Review Article - (2016) Volume 5, Issue 1
Protection of hazardous establishments such as chemical plants intentional incidents has drawn attention from safety and security experts since 9/11 terrorist attacks in the U.S. Although major steps have been taken since, the recent intentional incidents in two chemical plants in France in June and July 2015 revealed the vulnerbaility and attractiveness of chemical plants as potential targets for terrorist groups. Furthermore, the terrorist attcks in Paris in November 2015 have again raised the awareness of potential terrorist acts in chemical plants. The present work is aimed at performing a brief statistical review of current regulations and previous attempts in order to highlight the importance of security improvements in chemical plants with regard to terrorist attacks.
Keywords: Terrorist attack; Chemical plants; Physical security
Chemical plants are basically attributed with large inventories of hazardous materials including flammable, explosive, and toxic substances whose accidental or intentional (undesired) release could result in major fires, explosions, or dispersion of toxic gases. Since these hazardous materials are usually stored and handeled under high-pressure high-temperature conditions usually a seemingly inconsequential release can potentially end up as a major incident1. The proximity of chemical plants to residential areas and transportation networks especifically in highly industrialized and densly populated European countries and also the emergence of chemical clusters incorporating a number of hazardous establishment and installations within a tight neighborhood even make the consequences of such undesired releases more catastrophic.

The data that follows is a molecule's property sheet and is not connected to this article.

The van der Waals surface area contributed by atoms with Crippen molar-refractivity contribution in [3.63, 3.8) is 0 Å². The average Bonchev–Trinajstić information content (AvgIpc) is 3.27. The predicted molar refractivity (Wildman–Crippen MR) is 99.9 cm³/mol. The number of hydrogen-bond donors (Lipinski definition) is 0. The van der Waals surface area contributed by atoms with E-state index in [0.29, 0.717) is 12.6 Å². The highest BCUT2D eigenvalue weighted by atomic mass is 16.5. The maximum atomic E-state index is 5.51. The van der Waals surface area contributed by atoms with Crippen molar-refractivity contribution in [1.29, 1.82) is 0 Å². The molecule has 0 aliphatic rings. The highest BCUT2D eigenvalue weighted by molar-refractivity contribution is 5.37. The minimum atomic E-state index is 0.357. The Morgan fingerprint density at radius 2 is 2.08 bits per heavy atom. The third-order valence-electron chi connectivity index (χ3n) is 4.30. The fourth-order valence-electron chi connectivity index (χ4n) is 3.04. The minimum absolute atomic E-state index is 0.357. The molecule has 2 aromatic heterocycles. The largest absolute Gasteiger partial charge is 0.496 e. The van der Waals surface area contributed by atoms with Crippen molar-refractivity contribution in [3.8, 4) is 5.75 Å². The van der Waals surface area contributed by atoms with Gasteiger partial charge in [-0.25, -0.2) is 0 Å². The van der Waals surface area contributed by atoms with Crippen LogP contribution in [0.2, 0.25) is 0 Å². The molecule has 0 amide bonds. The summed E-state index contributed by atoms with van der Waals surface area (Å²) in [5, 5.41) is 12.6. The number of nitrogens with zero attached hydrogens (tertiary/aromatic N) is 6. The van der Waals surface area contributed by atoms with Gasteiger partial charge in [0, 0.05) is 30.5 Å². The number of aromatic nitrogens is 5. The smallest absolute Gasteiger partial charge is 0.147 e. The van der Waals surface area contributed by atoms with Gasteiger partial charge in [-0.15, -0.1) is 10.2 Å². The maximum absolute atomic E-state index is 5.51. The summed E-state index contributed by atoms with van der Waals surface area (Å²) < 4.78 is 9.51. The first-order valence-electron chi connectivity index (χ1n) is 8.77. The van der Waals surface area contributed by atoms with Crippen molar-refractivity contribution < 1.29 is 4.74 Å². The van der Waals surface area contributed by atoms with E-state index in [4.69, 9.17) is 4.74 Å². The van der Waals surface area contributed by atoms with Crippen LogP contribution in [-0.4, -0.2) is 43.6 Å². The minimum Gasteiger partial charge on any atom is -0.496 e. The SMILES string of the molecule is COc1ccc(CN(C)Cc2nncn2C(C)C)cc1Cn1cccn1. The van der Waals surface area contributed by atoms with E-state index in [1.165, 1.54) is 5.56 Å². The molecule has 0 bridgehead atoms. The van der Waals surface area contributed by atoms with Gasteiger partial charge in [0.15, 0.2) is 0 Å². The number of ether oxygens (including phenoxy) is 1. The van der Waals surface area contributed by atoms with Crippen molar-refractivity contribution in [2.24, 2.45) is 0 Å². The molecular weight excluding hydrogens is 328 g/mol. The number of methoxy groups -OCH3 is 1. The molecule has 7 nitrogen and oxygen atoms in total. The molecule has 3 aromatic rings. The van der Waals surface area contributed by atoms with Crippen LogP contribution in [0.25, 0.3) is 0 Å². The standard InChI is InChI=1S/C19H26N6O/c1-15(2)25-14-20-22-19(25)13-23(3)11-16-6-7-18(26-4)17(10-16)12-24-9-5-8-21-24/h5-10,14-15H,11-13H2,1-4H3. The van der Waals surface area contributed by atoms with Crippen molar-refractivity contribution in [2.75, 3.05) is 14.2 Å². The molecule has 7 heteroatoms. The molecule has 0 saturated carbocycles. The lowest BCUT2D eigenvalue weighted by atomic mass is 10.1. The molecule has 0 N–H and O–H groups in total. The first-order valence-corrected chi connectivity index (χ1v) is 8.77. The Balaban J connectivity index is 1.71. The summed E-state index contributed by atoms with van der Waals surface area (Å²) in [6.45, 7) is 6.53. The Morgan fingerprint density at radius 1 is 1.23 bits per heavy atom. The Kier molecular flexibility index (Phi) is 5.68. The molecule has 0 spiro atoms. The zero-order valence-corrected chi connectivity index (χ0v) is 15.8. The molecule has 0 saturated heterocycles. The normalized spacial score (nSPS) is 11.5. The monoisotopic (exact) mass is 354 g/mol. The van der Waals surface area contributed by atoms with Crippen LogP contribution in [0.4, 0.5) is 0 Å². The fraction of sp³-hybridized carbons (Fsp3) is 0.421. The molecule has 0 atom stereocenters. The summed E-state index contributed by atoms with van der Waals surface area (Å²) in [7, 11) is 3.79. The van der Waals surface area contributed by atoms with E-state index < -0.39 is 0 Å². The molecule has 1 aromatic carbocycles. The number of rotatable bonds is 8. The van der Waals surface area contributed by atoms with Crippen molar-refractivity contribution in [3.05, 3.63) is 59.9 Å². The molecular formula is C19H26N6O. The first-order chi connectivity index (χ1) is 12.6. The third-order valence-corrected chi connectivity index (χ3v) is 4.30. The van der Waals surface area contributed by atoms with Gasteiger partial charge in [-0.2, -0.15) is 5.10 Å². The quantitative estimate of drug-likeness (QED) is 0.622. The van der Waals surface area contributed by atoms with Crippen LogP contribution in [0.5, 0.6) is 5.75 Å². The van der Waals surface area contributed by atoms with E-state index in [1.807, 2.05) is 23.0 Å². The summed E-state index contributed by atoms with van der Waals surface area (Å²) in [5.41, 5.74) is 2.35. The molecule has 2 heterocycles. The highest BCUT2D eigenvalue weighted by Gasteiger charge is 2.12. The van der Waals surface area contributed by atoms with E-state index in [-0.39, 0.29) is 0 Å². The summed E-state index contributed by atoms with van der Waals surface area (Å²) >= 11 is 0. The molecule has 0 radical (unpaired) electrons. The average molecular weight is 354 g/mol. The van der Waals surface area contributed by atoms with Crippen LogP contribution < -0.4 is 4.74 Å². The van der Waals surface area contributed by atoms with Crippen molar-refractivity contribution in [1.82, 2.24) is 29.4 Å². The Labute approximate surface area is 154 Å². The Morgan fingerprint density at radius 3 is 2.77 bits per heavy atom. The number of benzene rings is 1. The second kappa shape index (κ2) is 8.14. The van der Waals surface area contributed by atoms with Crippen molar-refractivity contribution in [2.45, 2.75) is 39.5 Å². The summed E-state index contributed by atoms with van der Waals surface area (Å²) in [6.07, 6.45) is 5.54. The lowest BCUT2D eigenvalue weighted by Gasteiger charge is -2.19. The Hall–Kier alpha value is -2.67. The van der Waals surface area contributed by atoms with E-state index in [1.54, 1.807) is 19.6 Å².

As opposed the safety issues in chemical plants which is a matter of random failures, human errors, negligence, or natural hazards, the security issues such as terrorist attacks, sabotage, theft, vandalism, arson, and malicious acts are caused by some human agents – also called adversaries – with an intention of causing maximum damages especially in the case of terrorist attacks. The likelihood of attack is a function of the type of adversaries and possible attack scenarios, and the vulnerability and the attractiveness of the chemical plant under consideration . In the context of intentional events, the vulnerability of a chemical plant is a measure of how susceptiple the plant is to damage under an attack or deliberate act. Likewise, the attractiveness of the plant is a measure of how valuable the plant is in the mind of adversaries. Generaly speaking, the more vulnerable/attractive a chemical plant the higher the likelihood of an attack. Figure 1 illustrates the relationships among the main parts of a security analysis to address the risk of intentional events. As can be seen from Figure 1, both the vulnerability of a chemical plant and the severity of the potential consequences influence the attarctiveness of the plant; the plant vilnerability can also influence (encourage or discourage) the type of threat and the attack scenarios.